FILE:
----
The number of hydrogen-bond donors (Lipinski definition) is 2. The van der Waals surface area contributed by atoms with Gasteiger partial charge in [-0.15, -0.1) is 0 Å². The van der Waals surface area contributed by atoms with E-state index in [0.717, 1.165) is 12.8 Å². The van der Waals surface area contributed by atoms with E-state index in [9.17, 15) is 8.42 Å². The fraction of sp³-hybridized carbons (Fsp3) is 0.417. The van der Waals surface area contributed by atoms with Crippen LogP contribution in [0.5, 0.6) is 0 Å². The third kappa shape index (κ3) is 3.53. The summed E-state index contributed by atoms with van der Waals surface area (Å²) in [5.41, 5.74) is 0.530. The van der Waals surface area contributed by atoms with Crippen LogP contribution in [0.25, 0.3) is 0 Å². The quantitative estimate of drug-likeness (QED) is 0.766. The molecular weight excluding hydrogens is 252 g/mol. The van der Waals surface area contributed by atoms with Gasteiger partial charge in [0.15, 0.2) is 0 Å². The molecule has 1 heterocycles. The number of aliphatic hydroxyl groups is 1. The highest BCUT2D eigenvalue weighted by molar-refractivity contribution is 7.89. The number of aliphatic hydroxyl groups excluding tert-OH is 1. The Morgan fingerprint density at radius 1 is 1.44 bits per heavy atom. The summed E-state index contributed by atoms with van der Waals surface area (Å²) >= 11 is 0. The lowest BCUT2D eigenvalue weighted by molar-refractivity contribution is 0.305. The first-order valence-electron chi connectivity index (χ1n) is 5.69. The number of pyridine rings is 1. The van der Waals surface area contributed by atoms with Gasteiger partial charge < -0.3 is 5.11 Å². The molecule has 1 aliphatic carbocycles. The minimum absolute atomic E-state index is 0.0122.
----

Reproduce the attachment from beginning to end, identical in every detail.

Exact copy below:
The number of hydrogen-bond donors (Lipinski definition) is 2. The van der Waals surface area contributed by atoms with Gasteiger partial charge in [-0.15, -0.1) is 0 Å². The van der Waals surface area contributed by atoms with E-state index in [0.717, 1.165) is 12.8 Å². The van der Waals surface area contributed by atoms with E-state index in [9.17, 15) is 8.42 Å². The fraction of sp³-hybridized carbons (Fsp3) is 0.417. The van der Waals surface area contributed by atoms with Crippen LogP contribution in [0.5, 0.6) is 0 Å². The third kappa shape index (κ3) is 3.53. The summed E-state index contributed by atoms with van der Waals surface area (Å²) in [5.41, 5.74) is 0.530. The van der Waals surface area contributed by atoms with Crippen LogP contribution in [0.25, 0.3) is 0 Å². The quantitative estimate of drug-likeness (QED) is 0.766. The molecular weight excluding hydrogens is 252 g/mol. The van der Waals surface area contributed by atoms with Gasteiger partial charge in [0.15, 0.2) is 0 Å². The molecule has 1 heterocycles. The number of aliphatic hydroxyl groups is 1. The highest BCUT2D eigenvalue weighted by molar-refractivity contribution is 7.89. The number of aliphatic hydroxyl groups excluding tert-OH is 1. The Morgan fingerprint density at radius 1 is 1.44 bits per heavy atom. The summed E-state index contributed by atoms with van der Waals surface area (Å²) >= 11 is 0. The lowest BCUT2D eigenvalue weighted by molar-refractivity contribution is 0.305. The first-order valence-electron chi connectivity index (χ1n) is 5.69. The number of pyridine rings is 1. The van der Waals surface area contributed by atoms with Gasteiger partial charge < -0.3 is 5.11 Å². The molecule has 1 aliphatic carbocycles. The minimum absolute atomic E-state index is 0.0122.